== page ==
Below you can read the papers of the past Conferences
New Music Concepts 2016
Author(s): Mary H. Cui, Don Knox, Michael O. Agyeman, Raymond MacDonald
Abstract: To compare and contrast music listening experiences in healthcare settings across culturally, this study aims to investigate value of music in allied healthcare. Mixed-method study was conducted on the platform of acupuncture clinic in Scotland, UK. 24 clients undertaking acupuncture treatment for back pain took parts, including 12 with Scottish cultural background and 12 with Chinese cultural background (14 females and 10 males, age ranging from 29 to 65, mean = 40.5). Self-assessed levels of physical pain, emotional pain, stress, relaxation and energy were taken before and after acupuncture treatment with and without preferred music alongside, followed by a post-study interview. Results indicated music intervention could enhance treatment effects. Anti-stress effect of preferred music was show in both cultures. Physical, emotional pain and stress level was significantly reduced after acupuncture treatment with the enjoyment of preferred music. Relaxation level was found more significantly increased among Chinese, whereas Scottish participants showed higher energy gaining. Soft and melodically music was the major characteristics of music chosen by Chinese clients, whereas Scottish preferred fast beat and energetic music to play along. Qualitative data highlighted more ‘pleasant’, ‘relaxing’ and ‘familiar’ environment created by music, which also eased possible tension caused by acupuncture itself by ‘attending to favored music’. Preferred music created a sanctuary for physical and emotional rest. Further exploration of chosen music and relationship with listener may contribute towards more effective application of music to promote health and wellbeing in multi-cultural contexts.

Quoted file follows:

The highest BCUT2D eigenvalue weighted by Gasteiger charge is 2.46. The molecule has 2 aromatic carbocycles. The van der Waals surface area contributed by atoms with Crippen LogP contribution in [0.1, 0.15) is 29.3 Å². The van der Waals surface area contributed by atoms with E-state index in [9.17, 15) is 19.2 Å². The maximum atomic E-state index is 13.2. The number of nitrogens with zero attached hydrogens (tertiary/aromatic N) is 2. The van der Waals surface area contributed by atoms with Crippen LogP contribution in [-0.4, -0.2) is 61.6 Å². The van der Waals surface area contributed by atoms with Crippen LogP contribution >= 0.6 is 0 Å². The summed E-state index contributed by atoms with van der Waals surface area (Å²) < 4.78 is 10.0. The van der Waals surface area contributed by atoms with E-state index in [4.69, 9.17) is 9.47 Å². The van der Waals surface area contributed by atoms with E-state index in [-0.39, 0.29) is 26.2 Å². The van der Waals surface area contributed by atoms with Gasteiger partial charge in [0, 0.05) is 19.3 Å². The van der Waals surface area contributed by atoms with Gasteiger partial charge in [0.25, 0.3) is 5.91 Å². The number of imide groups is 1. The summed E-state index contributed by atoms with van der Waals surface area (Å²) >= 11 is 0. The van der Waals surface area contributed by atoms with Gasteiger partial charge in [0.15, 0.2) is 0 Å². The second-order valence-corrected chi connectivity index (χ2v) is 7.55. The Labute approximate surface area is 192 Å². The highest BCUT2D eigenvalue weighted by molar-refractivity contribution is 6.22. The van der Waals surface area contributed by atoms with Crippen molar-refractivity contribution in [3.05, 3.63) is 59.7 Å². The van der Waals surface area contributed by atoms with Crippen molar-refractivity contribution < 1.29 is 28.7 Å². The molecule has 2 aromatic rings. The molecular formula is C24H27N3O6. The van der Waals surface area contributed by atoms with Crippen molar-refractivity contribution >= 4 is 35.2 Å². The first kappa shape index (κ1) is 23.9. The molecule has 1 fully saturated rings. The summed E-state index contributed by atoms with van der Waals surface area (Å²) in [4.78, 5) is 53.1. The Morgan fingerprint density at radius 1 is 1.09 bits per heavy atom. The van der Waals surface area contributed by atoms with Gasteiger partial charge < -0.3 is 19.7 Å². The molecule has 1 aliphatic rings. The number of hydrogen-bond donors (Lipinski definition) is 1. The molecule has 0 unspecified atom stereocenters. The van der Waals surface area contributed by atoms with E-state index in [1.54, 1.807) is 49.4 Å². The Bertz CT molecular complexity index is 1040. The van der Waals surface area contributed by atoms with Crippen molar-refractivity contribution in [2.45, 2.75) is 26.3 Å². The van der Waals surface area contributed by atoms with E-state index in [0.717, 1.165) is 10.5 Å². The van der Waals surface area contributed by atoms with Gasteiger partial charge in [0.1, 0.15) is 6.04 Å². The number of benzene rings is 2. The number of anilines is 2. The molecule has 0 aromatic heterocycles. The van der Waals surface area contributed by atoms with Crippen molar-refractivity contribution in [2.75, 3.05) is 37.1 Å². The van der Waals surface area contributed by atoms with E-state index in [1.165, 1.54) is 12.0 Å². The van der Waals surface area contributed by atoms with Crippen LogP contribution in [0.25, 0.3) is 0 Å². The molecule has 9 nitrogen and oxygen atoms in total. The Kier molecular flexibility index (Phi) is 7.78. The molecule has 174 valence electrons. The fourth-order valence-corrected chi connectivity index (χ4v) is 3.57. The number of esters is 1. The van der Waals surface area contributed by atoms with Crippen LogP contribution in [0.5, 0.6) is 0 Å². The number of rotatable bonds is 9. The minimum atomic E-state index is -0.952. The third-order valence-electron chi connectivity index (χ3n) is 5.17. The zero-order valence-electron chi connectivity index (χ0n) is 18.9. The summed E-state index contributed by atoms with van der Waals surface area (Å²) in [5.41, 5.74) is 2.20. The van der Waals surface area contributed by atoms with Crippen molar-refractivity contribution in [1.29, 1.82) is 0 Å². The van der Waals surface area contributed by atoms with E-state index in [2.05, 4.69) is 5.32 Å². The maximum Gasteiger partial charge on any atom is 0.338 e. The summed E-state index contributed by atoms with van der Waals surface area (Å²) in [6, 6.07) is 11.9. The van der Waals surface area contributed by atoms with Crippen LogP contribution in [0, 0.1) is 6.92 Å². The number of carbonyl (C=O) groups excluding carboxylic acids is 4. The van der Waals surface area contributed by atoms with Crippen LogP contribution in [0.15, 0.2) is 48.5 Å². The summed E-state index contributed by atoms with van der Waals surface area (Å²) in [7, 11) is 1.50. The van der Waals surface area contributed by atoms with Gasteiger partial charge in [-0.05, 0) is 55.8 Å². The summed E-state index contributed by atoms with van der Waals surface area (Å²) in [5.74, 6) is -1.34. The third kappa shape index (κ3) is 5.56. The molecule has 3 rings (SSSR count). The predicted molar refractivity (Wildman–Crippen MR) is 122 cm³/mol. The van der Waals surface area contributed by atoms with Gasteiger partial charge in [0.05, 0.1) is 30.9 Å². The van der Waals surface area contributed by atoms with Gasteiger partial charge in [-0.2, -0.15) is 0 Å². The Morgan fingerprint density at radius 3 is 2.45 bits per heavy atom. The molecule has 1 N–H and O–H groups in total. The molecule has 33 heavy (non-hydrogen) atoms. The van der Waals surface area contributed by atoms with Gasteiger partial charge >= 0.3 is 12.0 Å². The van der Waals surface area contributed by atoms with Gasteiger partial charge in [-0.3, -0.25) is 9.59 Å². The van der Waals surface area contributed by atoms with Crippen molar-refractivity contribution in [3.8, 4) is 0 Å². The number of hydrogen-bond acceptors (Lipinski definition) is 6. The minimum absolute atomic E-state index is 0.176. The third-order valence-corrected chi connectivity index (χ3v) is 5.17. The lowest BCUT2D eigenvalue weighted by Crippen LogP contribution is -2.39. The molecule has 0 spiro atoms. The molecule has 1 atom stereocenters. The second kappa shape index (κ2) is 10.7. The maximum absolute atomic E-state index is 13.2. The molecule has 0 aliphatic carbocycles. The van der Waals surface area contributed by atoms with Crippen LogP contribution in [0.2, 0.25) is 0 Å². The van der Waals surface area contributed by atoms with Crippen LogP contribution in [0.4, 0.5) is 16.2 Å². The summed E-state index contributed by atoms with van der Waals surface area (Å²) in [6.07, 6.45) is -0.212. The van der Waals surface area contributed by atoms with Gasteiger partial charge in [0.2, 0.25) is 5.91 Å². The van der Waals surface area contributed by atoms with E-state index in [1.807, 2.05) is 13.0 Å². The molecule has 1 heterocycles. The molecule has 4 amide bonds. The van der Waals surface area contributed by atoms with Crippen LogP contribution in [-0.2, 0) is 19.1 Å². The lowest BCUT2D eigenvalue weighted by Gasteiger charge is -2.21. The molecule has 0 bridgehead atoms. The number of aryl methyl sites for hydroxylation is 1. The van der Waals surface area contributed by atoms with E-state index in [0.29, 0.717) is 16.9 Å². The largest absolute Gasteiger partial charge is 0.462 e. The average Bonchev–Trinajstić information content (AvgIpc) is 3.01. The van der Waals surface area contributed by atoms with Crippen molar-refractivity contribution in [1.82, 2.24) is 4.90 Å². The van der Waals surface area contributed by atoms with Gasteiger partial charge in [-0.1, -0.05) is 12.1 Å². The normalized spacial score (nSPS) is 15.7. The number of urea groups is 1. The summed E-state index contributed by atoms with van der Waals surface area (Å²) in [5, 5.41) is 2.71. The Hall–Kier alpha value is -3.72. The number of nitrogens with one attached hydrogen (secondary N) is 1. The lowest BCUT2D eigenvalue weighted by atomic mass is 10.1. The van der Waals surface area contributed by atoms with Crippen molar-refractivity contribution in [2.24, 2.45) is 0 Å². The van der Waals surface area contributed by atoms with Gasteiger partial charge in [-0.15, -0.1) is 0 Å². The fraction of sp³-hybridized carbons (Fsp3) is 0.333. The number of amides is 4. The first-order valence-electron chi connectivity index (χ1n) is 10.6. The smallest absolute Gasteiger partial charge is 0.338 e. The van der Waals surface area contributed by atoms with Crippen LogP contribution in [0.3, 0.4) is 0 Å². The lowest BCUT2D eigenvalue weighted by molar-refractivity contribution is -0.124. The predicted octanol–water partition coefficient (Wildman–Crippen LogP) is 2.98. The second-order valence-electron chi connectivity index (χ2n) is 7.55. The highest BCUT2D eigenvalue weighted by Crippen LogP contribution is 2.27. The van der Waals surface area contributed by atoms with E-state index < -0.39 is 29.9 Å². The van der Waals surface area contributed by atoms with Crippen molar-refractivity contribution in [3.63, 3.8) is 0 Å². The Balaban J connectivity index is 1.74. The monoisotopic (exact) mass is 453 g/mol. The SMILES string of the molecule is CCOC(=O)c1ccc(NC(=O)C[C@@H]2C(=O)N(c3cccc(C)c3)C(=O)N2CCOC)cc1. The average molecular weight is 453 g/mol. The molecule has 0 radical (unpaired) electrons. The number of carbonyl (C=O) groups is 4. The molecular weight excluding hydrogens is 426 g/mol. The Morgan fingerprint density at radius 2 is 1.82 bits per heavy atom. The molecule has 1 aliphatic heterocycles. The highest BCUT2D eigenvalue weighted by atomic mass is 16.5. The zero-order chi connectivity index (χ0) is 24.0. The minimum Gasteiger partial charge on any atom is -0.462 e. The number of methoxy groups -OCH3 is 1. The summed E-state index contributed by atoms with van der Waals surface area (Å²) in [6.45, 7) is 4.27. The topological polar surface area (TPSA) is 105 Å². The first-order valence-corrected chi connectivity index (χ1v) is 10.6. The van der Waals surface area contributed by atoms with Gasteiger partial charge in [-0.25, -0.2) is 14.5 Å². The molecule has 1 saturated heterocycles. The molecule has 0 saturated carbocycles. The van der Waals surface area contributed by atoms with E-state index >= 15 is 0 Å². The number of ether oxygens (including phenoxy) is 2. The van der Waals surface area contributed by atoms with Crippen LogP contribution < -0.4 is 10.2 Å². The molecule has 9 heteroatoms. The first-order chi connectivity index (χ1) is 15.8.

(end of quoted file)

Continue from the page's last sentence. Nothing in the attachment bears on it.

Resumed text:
Keywords: cross-cultural healthcare, emotional pain, music, physical pain, stress